## A325902

Fifty is a peculiar integer.
When looking at its neighbors — the largest integer strictly beneath and the smallest strictly above –, more specifically their prime factorization, one finds

$49=\underbrace{7^2<50<3\cdot 17}_{7+7+3=17}=51,$

notably there exists a partition of the neighbor’s factors into two multisets such that both parts’ sums equal another.

Positive integers with the above described property can be found in my most recent addition to the OEIS: sequence A325902.

## Digit sums

Interessant war es auch, drei aufeinanderfolgende Zahlen zu nehmen, von denen die größte durch drei teilbar sein musste, sie zu addieren und aus dem Ergebnis so lange die Quersumme zu bilden, bis eine einstellige Zahl übrig blieb. Diese Zahl war immer sechs.
— Child, Lee: Der Anhalter. München: Blanvalet, 2015; p. 73.

Jack Reacher’s at most tangentially to interpreting the sergeant’s reply related base ten factoid’s formal form is

$\forall n\in\mathbb{N}^+:\mathrm{fds}_{10}\left(\sum\limits_{j=0}^2 3n-j\right) = 6,$

where $\mathrm{fds}_{10}$ represents the final digit sum in base ten.

A proof of the above claim together with the underlying digit sum results is presented in digit_sums.pdf (source: digit_sums.tex).

## Factoids #0

#### I) unit polynomials with non-vanishing degree

$2t+1\in\mathbb{Z}_4[t]$ is its own multiplicative inverse, showing that $R[t]^*=R^*$ does not hold in a general commutative Ring with one.

This phenomenon is uniquely characterized by the following equivalence:

$R[t]^* = R^* \iff \nexists \,0\neq a,b\in R:a\cdot b=0=a+b$

Proof. Negated replication.

Let $R\not\owns f=\sum_{i=0}^n\alpha_it^i\in R[t]^*,\alpha_n\neq0$ be a unit polynomial of non-vanishing degree $n\geq 1$. Let $g=\sum_{j=0}^m\beta_jt^j\in R[t]^*,\beta_m\neq0$ denote its multiplicative inverse, i.e. $f\cdot g=1$.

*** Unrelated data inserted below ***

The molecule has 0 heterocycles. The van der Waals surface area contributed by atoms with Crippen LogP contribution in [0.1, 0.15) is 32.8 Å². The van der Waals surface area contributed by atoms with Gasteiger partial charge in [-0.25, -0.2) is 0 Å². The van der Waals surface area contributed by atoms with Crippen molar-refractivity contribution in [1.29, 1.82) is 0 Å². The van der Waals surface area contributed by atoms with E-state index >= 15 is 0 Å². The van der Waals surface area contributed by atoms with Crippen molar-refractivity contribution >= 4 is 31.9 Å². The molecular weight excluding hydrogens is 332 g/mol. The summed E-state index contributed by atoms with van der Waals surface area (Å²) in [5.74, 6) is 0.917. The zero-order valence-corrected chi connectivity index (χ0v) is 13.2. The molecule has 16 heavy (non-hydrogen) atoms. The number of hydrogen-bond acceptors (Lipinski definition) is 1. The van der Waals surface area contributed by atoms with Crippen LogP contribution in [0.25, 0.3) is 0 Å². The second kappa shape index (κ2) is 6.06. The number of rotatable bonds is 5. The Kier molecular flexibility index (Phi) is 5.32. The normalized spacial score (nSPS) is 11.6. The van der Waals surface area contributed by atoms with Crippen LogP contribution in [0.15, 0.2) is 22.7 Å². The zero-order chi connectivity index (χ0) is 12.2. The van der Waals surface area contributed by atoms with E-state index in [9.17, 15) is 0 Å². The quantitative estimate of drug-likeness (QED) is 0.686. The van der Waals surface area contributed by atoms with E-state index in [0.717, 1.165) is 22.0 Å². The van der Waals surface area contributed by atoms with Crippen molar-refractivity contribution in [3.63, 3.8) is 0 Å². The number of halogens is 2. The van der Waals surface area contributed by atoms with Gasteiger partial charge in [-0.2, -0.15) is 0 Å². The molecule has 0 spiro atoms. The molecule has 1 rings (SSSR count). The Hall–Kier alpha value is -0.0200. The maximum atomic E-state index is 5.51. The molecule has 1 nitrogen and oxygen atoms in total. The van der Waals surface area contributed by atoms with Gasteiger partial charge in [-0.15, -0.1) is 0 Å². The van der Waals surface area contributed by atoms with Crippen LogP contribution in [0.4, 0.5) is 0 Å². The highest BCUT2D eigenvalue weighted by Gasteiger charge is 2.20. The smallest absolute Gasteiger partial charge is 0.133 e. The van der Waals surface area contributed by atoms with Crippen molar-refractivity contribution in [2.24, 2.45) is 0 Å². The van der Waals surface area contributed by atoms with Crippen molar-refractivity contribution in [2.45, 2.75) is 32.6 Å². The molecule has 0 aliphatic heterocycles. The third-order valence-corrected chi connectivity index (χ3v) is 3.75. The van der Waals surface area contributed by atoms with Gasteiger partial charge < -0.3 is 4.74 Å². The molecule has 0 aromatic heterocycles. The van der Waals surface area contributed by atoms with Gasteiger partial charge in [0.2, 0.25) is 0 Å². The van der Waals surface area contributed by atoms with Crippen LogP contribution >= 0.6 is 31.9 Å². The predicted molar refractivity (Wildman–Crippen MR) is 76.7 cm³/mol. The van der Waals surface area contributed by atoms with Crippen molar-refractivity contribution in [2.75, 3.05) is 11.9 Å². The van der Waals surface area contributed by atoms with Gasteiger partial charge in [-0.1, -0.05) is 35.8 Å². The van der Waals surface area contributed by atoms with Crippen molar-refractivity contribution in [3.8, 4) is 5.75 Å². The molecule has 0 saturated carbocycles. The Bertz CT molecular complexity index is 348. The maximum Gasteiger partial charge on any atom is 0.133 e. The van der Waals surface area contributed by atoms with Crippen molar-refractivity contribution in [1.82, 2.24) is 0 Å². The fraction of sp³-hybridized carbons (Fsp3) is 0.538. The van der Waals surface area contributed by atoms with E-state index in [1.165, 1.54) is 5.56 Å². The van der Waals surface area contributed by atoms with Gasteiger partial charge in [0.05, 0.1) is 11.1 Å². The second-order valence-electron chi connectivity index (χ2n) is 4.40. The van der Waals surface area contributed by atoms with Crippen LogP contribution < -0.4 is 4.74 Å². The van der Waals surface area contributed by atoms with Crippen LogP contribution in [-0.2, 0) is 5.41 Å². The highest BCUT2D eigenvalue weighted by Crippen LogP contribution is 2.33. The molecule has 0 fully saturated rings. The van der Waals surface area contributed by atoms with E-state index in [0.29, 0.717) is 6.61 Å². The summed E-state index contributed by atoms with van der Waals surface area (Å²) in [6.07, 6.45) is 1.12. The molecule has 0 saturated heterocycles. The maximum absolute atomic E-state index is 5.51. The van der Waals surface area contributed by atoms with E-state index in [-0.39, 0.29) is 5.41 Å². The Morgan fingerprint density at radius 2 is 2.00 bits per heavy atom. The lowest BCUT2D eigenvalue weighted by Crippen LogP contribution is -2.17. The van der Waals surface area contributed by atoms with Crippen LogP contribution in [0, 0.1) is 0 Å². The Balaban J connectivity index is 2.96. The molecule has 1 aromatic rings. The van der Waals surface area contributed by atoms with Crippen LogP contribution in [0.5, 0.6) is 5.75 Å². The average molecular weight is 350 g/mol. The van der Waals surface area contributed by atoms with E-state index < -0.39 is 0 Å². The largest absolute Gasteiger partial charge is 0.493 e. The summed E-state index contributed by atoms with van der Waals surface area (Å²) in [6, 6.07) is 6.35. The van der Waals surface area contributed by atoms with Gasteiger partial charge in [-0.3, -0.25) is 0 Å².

Claim. The polynomial $g$ has non-vanishing degree $m\geq 1$.
Proof. Suppose $g \in R$. Since $f\cdot g=\sum_{i=0}^n(\alpha_i\cdot g)t^i$, it follows from $\alpha_n\cdot g=0$ that $g$ is a zero divisor. However, at the same time $a_0\cdot g=1$ implies that $g$ is a unit, arriving at a contradiction.

Since both $n,m\geq 1$, one concludes $\exists 1\leq k\leq m$ as well as $\alpha_n\cdot\beta_m=0$.

Existence of the desired ring elements $a,b$ is assured by the following construction.

Let $k=1 \nearrow m$ rise discretely.

If $a:=\alpha_n\beta_{m-k}\neq 0$, implying $b:=\sum_{i=1}^k\alpha_{n-i}\beta_{m-k+i}\neq 0$, holds, since the construction arrived at this point, one finds

$a\cdot b=\alpha_n\beta_{m-k}\cdot \sum_{i=1}^k\alpha_{n-i}\beta_{m-k+i}=\sum_{i=1}^k \underbrace{\alpha_n\beta_{m-k+i}}_{=0}\cdot \alpha_{n-i}\beta_{m-k}=0.$

The above condition is met for at least one $1\leq k\leq m$, since otherwise $k=m$ would imply $\alpha_n\beta_{m-m} = 0$, which is impossible since $\alpha_n\neq 0$ and $\beta_0$ is a unit element.

By construction, $0\neq a,b$ as well as $a+b=0$ are given.

Negated implication.

Setting $f:=at+1, g:=bt+1$, one calculates

$f\cdot g=(at+1)\cdot (bt+1)=abt^2+(a+b)\cdot t+1=0t^2+0t+1=1$,

showing $R\not\owns f,g\in R[t]^*$.

q.e.d.